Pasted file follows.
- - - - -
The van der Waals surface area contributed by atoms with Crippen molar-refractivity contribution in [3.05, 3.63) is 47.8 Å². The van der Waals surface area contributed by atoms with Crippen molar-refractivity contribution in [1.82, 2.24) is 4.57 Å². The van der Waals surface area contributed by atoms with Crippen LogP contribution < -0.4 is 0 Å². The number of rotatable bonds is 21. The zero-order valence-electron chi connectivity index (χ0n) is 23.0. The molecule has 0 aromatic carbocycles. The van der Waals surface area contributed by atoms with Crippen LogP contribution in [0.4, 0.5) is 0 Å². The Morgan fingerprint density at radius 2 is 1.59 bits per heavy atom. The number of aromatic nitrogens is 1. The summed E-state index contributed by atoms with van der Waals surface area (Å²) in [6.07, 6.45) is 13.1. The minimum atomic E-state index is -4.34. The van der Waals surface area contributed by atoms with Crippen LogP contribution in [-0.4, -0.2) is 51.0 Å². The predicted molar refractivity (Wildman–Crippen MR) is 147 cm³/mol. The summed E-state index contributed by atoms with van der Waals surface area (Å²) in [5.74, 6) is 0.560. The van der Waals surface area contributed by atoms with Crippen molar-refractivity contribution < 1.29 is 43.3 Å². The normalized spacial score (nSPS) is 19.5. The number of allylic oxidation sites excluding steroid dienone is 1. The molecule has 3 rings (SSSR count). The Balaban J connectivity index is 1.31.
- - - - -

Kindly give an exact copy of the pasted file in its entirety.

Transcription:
The van der Waals surface area contributed by atoms with Crippen molar-refractivity contribution in [3.05, 3.63) is 47.8 Å². The van der Waals surface area contributed by atoms with Crippen molar-refractivity contribution in [1.82, 2.24) is 4.57 Å². The van der Waals surface area contributed by atoms with Crippen LogP contribution < -0.4 is 0 Å². The number of rotatable bonds is 21. The zero-order valence-electron chi connectivity index (χ0n) is 23.0. The molecule has 0 aromatic carbocycles. The van der Waals surface area contributed by atoms with Crippen LogP contribution in [0.4, 0.5) is 0 Å². The Morgan fingerprint density at radius 2 is 1.59 bits per heavy atom. The number of aromatic nitrogens is 1. The summed E-state index contributed by atoms with van der Waals surface area (Å²) in [6.07, 6.45) is 13.1. The minimum atomic E-state index is -4.34. The van der Waals surface area contributed by atoms with Crippen LogP contribution in [-0.4, -0.2) is 51.0 Å². The predicted molar refractivity (Wildman–Crippen MR) is 147 cm³/mol. The summed E-state index contributed by atoms with van der Waals surface area (Å²) in [5.74, 6) is 0.560. The van der Waals surface area contributed by atoms with Crippen molar-refractivity contribution < 1.29 is 43.3 Å². The normalized spacial score (nSPS) is 19.5. The number of allylic oxidation sites excluding steroid dienone is 1. The molecule has 3 rings (SSSR count). The Balaban J connectivity index is 1.31.